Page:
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differentiation to the genomic regions affecting key divergently selected QTL is what makes it possible to use outlier analysis during stage 1 to distinguish genomic regions harboring these branch-defining loci.

At the end of stage 1, the gene trees for loci unaffected by divergent selection will still resemble a discordant collection of “tangled twigs” (Avise, 2000, p. 307), which reflects a combination of unresolved ancestral polymorphism, recent gene flow, and stochastic effects of the coalescent process (Maddison, 1997). At this point, any phylogeographic or phylogenetic analysis based on a set of randomly chosen neutral markers is likely to yield discordant results (Beltran et al., 2002; Machado and Hey, 2003; Mallarino et al., 2004; Dopman et al., 2005; Pollard et al., 2006). If Fst outliers can be identified in such analyses, their gene trees will reflect a clear branching pattern consistent with the phenotypic divergence, but most randomly chosen markers will produce noisy and uninformative phylogenetic patterns [examples in Wilding et al. (2001), Campbell and Bernatchez (2004), Emelianov et al. (2004), Dopman et al. (2005), and Via and West (2008)].

An important prediction of this model of speciation is that phylogenetic discordance will persist through speciation and possibly well beyond. Therefore, to detect the evolutionary story of lineage branching that will be reflected in the future species tree, it is necessary to focus on analyses of Fst outliers that are in linkage disequilibrium with QTL under divergent selection [see examples in Wilding et al. (2001), Emelianov et al. (2004), Dopman et al. (2005), and Via and West (2008)]. Early in speciation, these outliers will reveal the history of adaptive divergence. The truly neutral markers in other genomic regions will still be useful, however, for analyses of demographic events such as bottlenecks or range expansion.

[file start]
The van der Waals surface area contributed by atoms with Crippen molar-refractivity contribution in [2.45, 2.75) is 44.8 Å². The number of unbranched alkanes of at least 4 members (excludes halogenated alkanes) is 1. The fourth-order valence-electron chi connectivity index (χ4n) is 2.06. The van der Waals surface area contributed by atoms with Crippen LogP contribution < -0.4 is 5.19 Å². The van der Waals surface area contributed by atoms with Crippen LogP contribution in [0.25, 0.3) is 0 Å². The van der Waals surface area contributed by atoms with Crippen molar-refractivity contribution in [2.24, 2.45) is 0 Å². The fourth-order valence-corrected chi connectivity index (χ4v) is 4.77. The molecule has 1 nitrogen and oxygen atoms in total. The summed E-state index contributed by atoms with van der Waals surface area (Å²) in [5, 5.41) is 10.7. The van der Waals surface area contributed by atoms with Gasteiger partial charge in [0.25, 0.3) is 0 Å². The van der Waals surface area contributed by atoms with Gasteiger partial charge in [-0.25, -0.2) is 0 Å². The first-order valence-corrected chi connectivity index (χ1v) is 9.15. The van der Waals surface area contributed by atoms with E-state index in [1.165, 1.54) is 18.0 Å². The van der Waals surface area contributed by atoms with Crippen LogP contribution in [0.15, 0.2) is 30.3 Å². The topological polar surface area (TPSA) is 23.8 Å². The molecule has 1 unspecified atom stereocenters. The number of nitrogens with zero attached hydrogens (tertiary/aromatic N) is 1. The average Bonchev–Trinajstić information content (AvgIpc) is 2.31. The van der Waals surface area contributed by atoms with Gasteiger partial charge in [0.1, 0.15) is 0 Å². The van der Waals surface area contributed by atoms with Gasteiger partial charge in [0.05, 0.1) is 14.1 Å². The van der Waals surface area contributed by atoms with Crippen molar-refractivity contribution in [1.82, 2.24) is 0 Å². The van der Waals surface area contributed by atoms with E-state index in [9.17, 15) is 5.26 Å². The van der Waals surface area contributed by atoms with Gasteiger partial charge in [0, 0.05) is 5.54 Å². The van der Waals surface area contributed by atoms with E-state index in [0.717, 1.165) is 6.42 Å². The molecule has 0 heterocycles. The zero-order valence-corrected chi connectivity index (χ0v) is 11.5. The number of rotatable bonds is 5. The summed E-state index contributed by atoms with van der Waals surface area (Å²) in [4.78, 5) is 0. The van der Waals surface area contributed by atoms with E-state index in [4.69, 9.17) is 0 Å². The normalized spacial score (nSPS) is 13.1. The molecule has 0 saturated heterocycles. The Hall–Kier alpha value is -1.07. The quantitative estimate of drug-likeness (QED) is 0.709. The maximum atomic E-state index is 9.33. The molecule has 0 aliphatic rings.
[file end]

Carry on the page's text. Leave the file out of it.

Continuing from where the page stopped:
Preferentially using markers affected by divergent selection for phylogeographic or phylogenetic analysis of populations conflicts with the clear preference for neutral markers in species-level phylogenetics. This apparent contradiction results from the gene tree-species tree mismatch, which persists until phylogenetic concordance is reached. Until that time, variability among gene trees leads will inevitably produce highly variable “cloudograms,” instead of the simple species-level cladograms that will eventually be visible (Maddison, 1997).

In sum, there are 2 key ideas in this model: first, the branching pattern of the QTL and their linked outliers reveals the branching pattern with which all of the discordant gene trees will eventually fall in line, and second, this pattern can be seen even during the period of rampant gene tree discordance if one analyzes Fst outliers rather than a random sample of markers.

As the portions of the genome affected by divergent selection become increasingly resistant to interrace gene exchange during stage 1, genes and



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